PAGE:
The Three Primary Virtues
Adam Smith, in his important book The Theory of Moral Sentiments, wrote that excellent people have three primary virtues: prudence, justice, and benevolence, in that order. Each of them is essential to the others and to the living of a full life in society.
Virtue #1: Prudence
The virtue of prudence refers to your developing the habit of providing well for yourself, your family, your friends, your co-workers, and your company. This requires that you think intelligently and honestly about the very best course of action to maximize your opportunities and minimize possible danger and threats. The habit of prudence means you investigate every investment carefully, think ahead about what might happen if you were to take a particular course of action, and take intelligent steps to guard against setbacks and reversals of fortune. The most successful people are those who are prudent in the conduct in all of their personal and business affairs.
Virtue #2: Justice is Blind
The second habit for you to develop is the habit of justice. This refers to your commitment to the establishment and maintenance of laws in society that protect the person and property of every individual. The American republic has endured for more than 200 years because it was carefully established by the founding fathers on the basis of law, not men. At every level of our society, specific laws are prescribed and laid down that are applicable to all people, regardless of wealth or station in life.
John Rawls, the Harvard philosopher and author of A Theory of Justice (Belknap Press, revised edition, 1999), once presented a question to his class that has been repeated often through the years.
Imagine that you could write the laws and create the circumstances of your society. You are given the power to prescribe the economic, social and political relationships that would exist in your country throughout your lifetime.
There is only one limitation on your power. You would set up this structure without knowing into what sort of family or situation you would be born. You would not know in advance what sort of physical condition you might be born with. Whatever system of laws and customs you decided upon, you would then be required to live by them for the rest of your life. What kind of structure would you design in this situation?
The answer to this question is the very essence of the concept of justice. The statue of justice, holding the balances and scales in her hand, is blind folded. True justice is therefore applicable to all people who live under a certain system, irrespective of their background. When you make the habit of justice an organizing virtue for your own character, you will insist that, whatever the relative power of the parties, everyone be treated fairly and justly in the resolution of any difficulty or dispute.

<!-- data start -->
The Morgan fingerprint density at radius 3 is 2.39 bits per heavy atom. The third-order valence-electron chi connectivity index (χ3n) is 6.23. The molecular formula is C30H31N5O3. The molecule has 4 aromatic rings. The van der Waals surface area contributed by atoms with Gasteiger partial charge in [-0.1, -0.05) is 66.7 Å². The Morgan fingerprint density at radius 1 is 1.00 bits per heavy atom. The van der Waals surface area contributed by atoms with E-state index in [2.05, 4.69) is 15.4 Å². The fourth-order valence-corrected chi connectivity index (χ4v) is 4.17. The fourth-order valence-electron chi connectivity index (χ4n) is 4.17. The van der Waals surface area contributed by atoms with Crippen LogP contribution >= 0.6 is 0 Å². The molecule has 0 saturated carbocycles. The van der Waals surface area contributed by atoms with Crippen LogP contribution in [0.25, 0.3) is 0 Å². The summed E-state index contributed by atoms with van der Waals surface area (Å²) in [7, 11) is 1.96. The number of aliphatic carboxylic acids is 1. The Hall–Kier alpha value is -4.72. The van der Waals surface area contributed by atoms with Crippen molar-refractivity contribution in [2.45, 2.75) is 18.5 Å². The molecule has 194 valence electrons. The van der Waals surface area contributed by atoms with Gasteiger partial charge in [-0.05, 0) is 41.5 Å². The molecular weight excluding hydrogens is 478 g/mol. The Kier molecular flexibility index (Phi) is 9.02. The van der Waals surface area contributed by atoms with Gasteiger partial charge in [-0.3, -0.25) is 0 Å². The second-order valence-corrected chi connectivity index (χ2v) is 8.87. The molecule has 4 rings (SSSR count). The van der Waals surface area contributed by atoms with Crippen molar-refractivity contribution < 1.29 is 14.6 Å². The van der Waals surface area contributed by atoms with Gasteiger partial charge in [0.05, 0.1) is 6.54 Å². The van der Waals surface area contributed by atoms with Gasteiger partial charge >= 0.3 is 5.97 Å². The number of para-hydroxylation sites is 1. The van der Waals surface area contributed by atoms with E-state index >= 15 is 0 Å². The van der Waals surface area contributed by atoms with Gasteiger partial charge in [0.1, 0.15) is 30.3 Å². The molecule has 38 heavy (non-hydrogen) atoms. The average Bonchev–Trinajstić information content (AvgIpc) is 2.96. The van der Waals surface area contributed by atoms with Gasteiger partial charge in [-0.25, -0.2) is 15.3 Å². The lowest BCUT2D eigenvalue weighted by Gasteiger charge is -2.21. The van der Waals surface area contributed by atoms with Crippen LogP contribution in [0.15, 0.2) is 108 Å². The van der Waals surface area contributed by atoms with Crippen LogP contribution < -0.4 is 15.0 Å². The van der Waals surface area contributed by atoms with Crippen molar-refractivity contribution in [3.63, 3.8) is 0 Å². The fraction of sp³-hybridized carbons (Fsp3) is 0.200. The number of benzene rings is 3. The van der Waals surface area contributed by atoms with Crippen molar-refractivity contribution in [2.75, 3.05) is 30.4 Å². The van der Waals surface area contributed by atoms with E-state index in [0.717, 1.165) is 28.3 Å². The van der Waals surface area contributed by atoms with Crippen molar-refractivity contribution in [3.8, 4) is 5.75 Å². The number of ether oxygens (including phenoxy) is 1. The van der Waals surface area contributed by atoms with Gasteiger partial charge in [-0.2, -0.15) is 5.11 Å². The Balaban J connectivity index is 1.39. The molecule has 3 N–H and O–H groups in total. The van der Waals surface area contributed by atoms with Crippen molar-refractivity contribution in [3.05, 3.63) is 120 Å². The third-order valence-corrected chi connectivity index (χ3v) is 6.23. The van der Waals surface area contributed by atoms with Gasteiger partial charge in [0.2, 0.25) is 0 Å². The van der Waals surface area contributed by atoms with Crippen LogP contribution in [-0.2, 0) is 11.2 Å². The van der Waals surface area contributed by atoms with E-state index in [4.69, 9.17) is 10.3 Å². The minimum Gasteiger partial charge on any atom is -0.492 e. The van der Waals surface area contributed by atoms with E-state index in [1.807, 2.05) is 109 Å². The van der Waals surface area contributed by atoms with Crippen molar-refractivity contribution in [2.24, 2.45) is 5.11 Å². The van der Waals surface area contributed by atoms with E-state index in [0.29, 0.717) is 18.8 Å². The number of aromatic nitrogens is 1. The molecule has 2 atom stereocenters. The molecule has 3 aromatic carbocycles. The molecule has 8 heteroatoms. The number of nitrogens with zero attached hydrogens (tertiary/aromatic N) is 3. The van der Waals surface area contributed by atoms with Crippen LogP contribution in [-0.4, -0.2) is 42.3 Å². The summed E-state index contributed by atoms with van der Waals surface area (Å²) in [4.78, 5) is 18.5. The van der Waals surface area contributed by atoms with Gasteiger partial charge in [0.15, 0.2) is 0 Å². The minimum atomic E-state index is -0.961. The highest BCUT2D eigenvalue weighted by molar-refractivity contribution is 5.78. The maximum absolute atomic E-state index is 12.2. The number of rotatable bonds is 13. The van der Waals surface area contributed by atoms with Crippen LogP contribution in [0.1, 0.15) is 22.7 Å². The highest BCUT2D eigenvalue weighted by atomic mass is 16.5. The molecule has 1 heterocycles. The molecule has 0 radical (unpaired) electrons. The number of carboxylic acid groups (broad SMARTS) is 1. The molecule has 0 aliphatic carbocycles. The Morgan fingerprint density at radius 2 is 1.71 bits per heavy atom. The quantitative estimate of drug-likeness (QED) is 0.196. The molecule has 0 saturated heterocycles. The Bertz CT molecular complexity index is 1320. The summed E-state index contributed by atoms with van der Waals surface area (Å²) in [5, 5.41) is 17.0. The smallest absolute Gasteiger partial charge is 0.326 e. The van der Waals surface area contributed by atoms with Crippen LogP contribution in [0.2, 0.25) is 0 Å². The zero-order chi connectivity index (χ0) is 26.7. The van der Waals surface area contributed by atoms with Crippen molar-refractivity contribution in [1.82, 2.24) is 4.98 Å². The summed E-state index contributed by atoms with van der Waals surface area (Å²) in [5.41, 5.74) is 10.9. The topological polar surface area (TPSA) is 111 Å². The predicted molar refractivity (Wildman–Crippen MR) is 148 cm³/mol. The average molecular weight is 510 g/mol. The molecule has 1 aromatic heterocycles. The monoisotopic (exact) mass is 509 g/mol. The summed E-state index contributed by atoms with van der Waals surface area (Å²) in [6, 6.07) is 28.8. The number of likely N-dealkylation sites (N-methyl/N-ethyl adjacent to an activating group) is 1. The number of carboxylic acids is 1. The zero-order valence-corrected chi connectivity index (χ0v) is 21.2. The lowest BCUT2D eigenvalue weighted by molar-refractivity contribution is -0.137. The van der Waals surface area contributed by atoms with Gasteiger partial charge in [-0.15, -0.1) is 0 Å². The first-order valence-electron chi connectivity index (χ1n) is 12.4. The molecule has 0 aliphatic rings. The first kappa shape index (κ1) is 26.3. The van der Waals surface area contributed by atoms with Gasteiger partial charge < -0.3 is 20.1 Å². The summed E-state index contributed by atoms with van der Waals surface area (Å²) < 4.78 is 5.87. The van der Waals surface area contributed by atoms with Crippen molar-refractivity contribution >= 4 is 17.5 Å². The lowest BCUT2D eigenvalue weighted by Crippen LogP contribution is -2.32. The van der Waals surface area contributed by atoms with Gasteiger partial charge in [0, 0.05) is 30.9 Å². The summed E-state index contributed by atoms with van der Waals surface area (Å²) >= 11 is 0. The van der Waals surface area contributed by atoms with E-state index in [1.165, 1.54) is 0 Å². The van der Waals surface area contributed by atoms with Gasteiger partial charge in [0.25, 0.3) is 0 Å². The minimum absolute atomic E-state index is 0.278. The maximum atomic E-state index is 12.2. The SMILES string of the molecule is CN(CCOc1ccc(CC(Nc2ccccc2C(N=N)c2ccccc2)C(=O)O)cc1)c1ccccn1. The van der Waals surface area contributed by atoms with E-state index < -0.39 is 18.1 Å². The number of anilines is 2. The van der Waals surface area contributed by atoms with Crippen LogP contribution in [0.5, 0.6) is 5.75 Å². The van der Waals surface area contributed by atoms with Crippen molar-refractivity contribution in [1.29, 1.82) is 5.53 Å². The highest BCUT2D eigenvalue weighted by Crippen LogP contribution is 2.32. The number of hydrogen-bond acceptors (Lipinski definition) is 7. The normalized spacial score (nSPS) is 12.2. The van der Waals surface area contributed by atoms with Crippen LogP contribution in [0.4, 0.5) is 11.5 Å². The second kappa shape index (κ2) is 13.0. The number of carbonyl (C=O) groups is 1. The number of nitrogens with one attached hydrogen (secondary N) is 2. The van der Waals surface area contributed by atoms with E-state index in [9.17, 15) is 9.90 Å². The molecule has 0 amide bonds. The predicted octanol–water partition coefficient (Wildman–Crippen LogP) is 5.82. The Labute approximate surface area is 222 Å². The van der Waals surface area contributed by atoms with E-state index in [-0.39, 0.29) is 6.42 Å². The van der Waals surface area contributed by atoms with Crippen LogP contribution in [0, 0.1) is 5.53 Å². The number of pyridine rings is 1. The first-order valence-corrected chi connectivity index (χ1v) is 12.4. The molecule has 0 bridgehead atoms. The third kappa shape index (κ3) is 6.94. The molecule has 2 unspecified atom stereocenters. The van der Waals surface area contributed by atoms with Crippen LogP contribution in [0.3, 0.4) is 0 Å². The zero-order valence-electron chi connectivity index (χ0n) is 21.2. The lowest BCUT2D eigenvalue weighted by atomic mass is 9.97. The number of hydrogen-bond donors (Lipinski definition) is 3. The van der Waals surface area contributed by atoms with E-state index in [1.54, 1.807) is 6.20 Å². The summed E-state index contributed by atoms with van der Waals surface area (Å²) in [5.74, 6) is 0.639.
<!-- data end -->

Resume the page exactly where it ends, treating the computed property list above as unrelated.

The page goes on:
The habit of prudence is essential for personal success. The habit of justice is essential for the creation of a society within which a person can pursue his or her own best interests with the greatest of possibilities. The rule is that you should never want or demand anything from anyone else that you are not perfectly willing to accept for yourself.
Virtue #3: Benevolence
The third quality you must develop is the habit of benevolence. This is one of the hallmark characteristics of the truly superior person. Aristotle referred to it as one of the eight essential virtues, that of “generosity.” Most people are psychologically and emotionally structured in such a way that they are only truly happy and satisfied when they feel they are doing something that serves and benefits other people. When you give freely and generously of yourself to others, whether it is to members of your family or to members of the public, you feel more valuable and happier inside. When you dedicate yourself to serving your customers with the very best quality product or service of which you are capable, not only do you feel a deep sense of personal satisfaction, but you also put yourself on the side the angels when it comes to personal and business success. You remember the principle: “The more you give of yourself to others with expectation of return, the more good things there are that will come back to you from the most unexpected sources.”
The regular practice of prudence, justice, and benevolence leads naturally to feelings and actions of kindness, compassion, and tolerance toward other people. You become more open minded and flexible. You develop greater patience and understanding. You are less judgmental or demanding of others. You become a better and finer person.
Imagine yourself to be a person of complete honesty and impeccable integrity. Is there any behavior of yours that you would change?
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